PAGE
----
Hudson Highlands Pipe Band leads off the festivities

Burns Night celebration warms a winter’s chill

By Kevin E. Foley

On a frosty night with snow freshly fallen, most people chose to hunker down before the television or computer screen, but a hardy band of Scots and Scots sympathizers gathered around the hearth, single-malt whiskeys in hand, to once again hear the ancient call of the highland pipes and to pay tribute to the Scottish poet whose work most embodies Scotland’s historical aspirations and longings — Robert Burns.

The snowstorm on Saturday, Jan. 21, brought a long list of event cancellations around town, but not for the Hudson Highlands Pipe Band’s annual “Burns Night” fundraiser, held at the Highlands Country Club in Garrison.  About 100 people, many (mostly men) wearing the traditional kilt, the fabric pattern signifying their familial clans, listened to the band play, the pipes at times seeming to expand the walls and floor, and heard various toasts marking Burns’ birthday (Jan. 25), celebrated around the world wherever those of Scots heritage assemble.

The Haggis

A portrait of the 18-century poet hung over the fireplace as Mark Civita, band president, and Seth Gallagher, pipe major, presided over the decidedly traditional festivities. Nick Groombridge read Burns’ poem To a Haggis before a ceremonial cutting of the famed meat dish by the club chef. Brian Cole offered an appreciative toast (each toast came with a different whiskey) to the man aficionados refer to as Robbie. Among the reasons Cole offered for honoring Burns was “that he gave voice to a proud and independent people who during his day were nonetheless being ground under the heel of England.” Cole spoke of his own Nova Scotia roots, which resulted from the flight of Scottish rebels in his family after their defeat in battle. Never a favorite of the English Crown, Burns also wrote poems in favor of the American and French revolutions and against slavery. Cole was also duty-bound to mention that Burns had a wandering eye when it came to women and was not shy about using his poetic gifts for seduction.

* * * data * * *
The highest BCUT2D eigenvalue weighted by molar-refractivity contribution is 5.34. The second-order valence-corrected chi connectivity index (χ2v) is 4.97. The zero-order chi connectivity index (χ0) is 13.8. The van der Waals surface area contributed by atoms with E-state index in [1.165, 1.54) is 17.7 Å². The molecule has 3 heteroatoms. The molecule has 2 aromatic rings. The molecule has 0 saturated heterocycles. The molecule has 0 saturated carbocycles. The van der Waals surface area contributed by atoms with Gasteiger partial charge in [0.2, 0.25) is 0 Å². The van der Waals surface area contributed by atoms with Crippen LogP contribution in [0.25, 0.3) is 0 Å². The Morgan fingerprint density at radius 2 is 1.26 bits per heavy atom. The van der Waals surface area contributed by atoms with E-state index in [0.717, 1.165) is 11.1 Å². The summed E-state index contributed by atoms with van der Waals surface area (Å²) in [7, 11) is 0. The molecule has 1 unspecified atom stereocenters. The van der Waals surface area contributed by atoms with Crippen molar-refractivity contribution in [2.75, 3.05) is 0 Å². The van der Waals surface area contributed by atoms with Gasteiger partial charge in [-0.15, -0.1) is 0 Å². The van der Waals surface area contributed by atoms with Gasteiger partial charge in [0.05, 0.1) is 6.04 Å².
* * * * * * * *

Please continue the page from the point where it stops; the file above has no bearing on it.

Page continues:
Groombridge pulled double duty returning with the “Toast to the Lassies,” which followed up Cole’s references referring to Burns as a “chick magnet” with quite a few romantic entanglements but also a father of nine children.  Groombridge riffed in his toast on what Burns might have written about had he lived past 37, including losing his keys on the train, dressing poorly and wanting to hang out with the guys.

The “Toast to the Laddies” by Melissa Libby Cole took a women’s perspective on desired male features at the age of 22 through the decades to 72. While the women laughed appreciatively, many a male head shook in rueful recognition of the toll the years take: “Age 52, keeps ear and nose hair trimmed, doesn’t belch or scratch in public, doesn’t nod off to sleep too often when I am venting … is in good enough shape to get off the couch most weekends … and remembers my name on most occasions.”

The pipe band featured some of its best players with piper James Hartford and drummer Milo Civita offering a short duet [CLICK HERE TO SEE VIDEO] and then a deeper dive into the mysteries of the pipes, with Stephen Gara and Ciaaran Smith engaged in a harmonic duel sweetly accented near the end by dancer Clare Shanahan.

The evening’s official festivities ended with the most famous of Burns’ works, the song (he wrote many) Auld Lang Syne, begun by guest singer Dar Williams and then taken up by the band as the audience held hands and sang. (CLICK HERE TO SEE VIDEO]

The warmth of the celebration lingered as people continued to dance and smile to the Celtic music of players Carl Radens, Dave Paton and Dylan Foley.
Photos courtesy of Hudson Highlands Pipe Band

Behind The Story

Type: News

News: Based on facts, either observed and verified directly by the reporter, or reported and verified from knowledgeable sources.

Foley is the former managing editor of The Current and a partner in foleymyers communications in Northampton, Massachusetts.